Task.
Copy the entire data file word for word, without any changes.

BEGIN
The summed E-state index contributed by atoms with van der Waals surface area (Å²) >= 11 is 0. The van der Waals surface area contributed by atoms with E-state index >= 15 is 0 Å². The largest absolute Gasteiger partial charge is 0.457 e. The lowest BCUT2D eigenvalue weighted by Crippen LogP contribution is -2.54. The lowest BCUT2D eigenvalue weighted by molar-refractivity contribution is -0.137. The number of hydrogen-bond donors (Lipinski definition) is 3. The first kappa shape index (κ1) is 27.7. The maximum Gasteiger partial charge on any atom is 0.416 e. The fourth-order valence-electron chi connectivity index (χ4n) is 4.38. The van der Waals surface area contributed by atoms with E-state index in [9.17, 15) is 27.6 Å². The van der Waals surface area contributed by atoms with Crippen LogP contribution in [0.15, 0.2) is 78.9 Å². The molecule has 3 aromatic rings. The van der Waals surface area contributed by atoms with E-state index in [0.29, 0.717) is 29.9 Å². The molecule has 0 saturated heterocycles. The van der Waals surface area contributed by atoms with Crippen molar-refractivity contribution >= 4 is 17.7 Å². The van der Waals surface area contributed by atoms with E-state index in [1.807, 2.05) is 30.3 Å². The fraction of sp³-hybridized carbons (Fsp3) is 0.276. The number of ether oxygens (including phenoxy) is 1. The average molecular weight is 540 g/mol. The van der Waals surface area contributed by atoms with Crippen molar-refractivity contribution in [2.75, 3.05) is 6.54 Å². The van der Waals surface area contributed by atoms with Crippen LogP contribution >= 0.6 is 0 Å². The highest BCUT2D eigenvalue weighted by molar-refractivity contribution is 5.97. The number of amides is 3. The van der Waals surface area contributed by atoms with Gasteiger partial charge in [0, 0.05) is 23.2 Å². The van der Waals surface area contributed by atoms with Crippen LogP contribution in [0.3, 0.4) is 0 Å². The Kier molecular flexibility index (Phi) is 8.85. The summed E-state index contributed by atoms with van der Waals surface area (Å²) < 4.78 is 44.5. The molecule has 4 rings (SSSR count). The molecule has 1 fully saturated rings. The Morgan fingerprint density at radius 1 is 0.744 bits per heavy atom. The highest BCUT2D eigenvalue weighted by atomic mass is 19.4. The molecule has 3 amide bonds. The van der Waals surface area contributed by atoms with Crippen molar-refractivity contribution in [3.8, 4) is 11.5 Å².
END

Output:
The summed E-state index contributed by atoms with van der Waals surface area (Å²) >= 11 is 0. The van der Waals surface area contributed by atoms with E-state index >= 15 is 0 Å². The largest absolute Gasteiger partial charge is 0.457 e. The lowest BCUT2D eigenvalue weighted by Crippen LogP contribution is -2.54. The lowest BCUT2D eigenvalue weighted by molar-refractivity contribution is -0.137. The number of hydrogen-bond donors (Lipinski definition) is 3. The first kappa shape index (κ1) is 27.7. The maximum Gasteiger partial charge on any atom is 0.416 e. The fourth-order valence-electron chi connectivity index (χ4n) is 4.38. The van der Waals surface area contributed by atoms with E-state index in [9.17, 15) is 27.6 Å². The van der Waals surface area contributed by atoms with Crippen LogP contribution in [0.15, 0.2) is 78.9 Å². The molecule has 3 aromatic rings. The van der Waals surface area contributed by atoms with E-state index in [0.29, 0.717) is 29.9 Å². The molecule has 0 saturated heterocycles. The van der Waals surface area contributed by atoms with Crippen molar-refractivity contribution >= 4 is 17.7 Å². The van der Waals surface area contributed by atoms with E-state index in [1.807, 2.05) is 30.3 Å². The fraction of sp³-hybridized carbons (Fsp3) is 0.276. The number of ether oxygens (including phenoxy) is 1. The average molecular weight is 540 g/mol. The van der Waals surface area contributed by atoms with Crippen molar-refractivity contribution in [2.75, 3.05) is 6.54 Å². The van der Waals surface area contributed by atoms with Crippen LogP contribution >= 0.6 is 0 Å². The highest BCUT2D eigenvalue weighted by molar-refractivity contribution is 5.97. The number of amides is 3. The van der Waals surface area contributed by atoms with Gasteiger partial charge in [0, 0.05) is 23.2 Å². The van der Waals surface area contributed by atoms with Crippen LogP contribution in [0.3, 0.4) is 0 Å². The Kier molecular flexibility index (Phi) is 8.85. The summed E-state index contributed by atoms with van der Waals surface area (Å²) < 4.78 is 44.5. The molecule has 4 rings (SSSR count). The molecule has 1 fully saturated rings. The Morgan fingerprint density at radius 1 is 0.744 bits per heavy atom. The highest BCUT2D eigenvalue weighted by atomic mass is 19.4. The molecule has 3 amide bonds. The van der Waals surface area contributed by atoms with Crippen molar-refractivity contribution in [3.8, 4) is 11.5 Å².